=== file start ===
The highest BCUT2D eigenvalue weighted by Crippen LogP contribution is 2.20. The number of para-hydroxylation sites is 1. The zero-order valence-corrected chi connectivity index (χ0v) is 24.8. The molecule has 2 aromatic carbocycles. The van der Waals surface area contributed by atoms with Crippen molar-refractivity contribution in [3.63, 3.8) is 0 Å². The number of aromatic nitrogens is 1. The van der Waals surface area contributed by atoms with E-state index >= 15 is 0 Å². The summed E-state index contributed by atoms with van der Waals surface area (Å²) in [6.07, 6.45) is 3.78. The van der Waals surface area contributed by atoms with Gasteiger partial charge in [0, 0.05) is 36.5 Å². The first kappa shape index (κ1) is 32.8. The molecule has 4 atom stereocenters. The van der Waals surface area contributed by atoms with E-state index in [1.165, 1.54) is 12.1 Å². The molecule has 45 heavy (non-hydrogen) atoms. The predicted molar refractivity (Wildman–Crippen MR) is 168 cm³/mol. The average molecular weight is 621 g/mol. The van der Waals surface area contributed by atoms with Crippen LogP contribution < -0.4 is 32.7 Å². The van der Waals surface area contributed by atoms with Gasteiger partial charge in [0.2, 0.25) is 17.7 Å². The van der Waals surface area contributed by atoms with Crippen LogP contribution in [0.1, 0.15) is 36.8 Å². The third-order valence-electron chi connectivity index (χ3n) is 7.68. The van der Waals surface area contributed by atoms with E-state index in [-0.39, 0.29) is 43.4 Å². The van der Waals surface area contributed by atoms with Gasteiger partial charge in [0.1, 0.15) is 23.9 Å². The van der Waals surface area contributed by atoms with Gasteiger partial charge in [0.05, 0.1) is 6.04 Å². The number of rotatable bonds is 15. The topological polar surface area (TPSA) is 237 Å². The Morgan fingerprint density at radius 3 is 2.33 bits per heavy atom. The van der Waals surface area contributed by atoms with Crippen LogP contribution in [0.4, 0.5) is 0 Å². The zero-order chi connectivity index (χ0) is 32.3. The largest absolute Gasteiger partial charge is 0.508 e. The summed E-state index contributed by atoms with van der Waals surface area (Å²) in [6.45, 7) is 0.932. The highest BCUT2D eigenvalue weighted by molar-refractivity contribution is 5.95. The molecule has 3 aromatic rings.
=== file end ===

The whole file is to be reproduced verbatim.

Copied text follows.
The highest BCUT2D eigenvalue weighted by Crippen LogP contribution is 2.20. The number of para-hydroxylation sites is 1. The zero-order valence-corrected chi connectivity index (χ0v) is 24.8. The molecule has 2 aromatic carbocycles. The van der Waals surface area contributed by atoms with Crippen molar-refractivity contribution in [3.63, 3.8) is 0 Å². The number of aromatic nitrogens is 1. The van der Waals surface area contributed by atoms with E-state index >= 15 is 0 Å². The summed E-state index contributed by atoms with van der Waals surface area (Å²) in [6.07, 6.45) is 3.78. The van der Waals surface area contributed by atoms with Gasteiger partial charge in [0, 0.05) is 36.5 Å². The first kappa shape index (κ1) is 32.8. The molecule has 4 atom stereocenters. The van der Waals surface area contributed by atoms with E-state index in [1.165, 1.54) is 12.1 Å². The molecule has 45 heavy (non-hydrogen) atoms. The predicted molar refractivity (Wildman–Crippen MR) is 168 cm³/mol. The average molecular weight is 621 g/mol. The van der Waals surface area contributed by atoms with Crippen LogP contribution < -0.4 is 32.7 Å². The van der Waals surface area contributed by atoms with Gasteiger partial charge in [0.2, 0.25) is 17.7 Å². The van der Waals surface area contributed by atoms with Crippen LogP contribution in [0.1, 0.15) is 36.8 Å². The third-order valence-electron chi connectivity index (χ3n) is 7.68. The van der Waals surface area contributed by atoms with E-state index in [-0.39, 0.29) is 43.4 Å². The van der Waals surface area contributed by atoms with Gasteiger partial charge in [0.1, 0.15) is 23.9 Å². The van der Waals surface area contributed by atoms with Gasteiger partial charge in [0.05, 0.1) is 6.04 Å². The number of rotatable bonds is 15. The topological polar surface area (TPSA) is 237 Å². The Morgan fingerprint density at radius 3 is 2.33 bits per heavy atom. The van der Waals surface area contributed by atoms with Crippen LogP contribution in [0.4, 0.5) is 0 Å². The zero-order chi connectivity index (χ0) is 32.3. The largest absolute Gasteiger partial charge is 0.508 e. The summed E-state index contributed by atoms with van der Waals surface area (Å²) in [6.45, 7) is 0.932. The highest BCUT2D eigenvalue weighted by molar-refractivity contribution is 5.95. The molecule has 3 aromatic rings.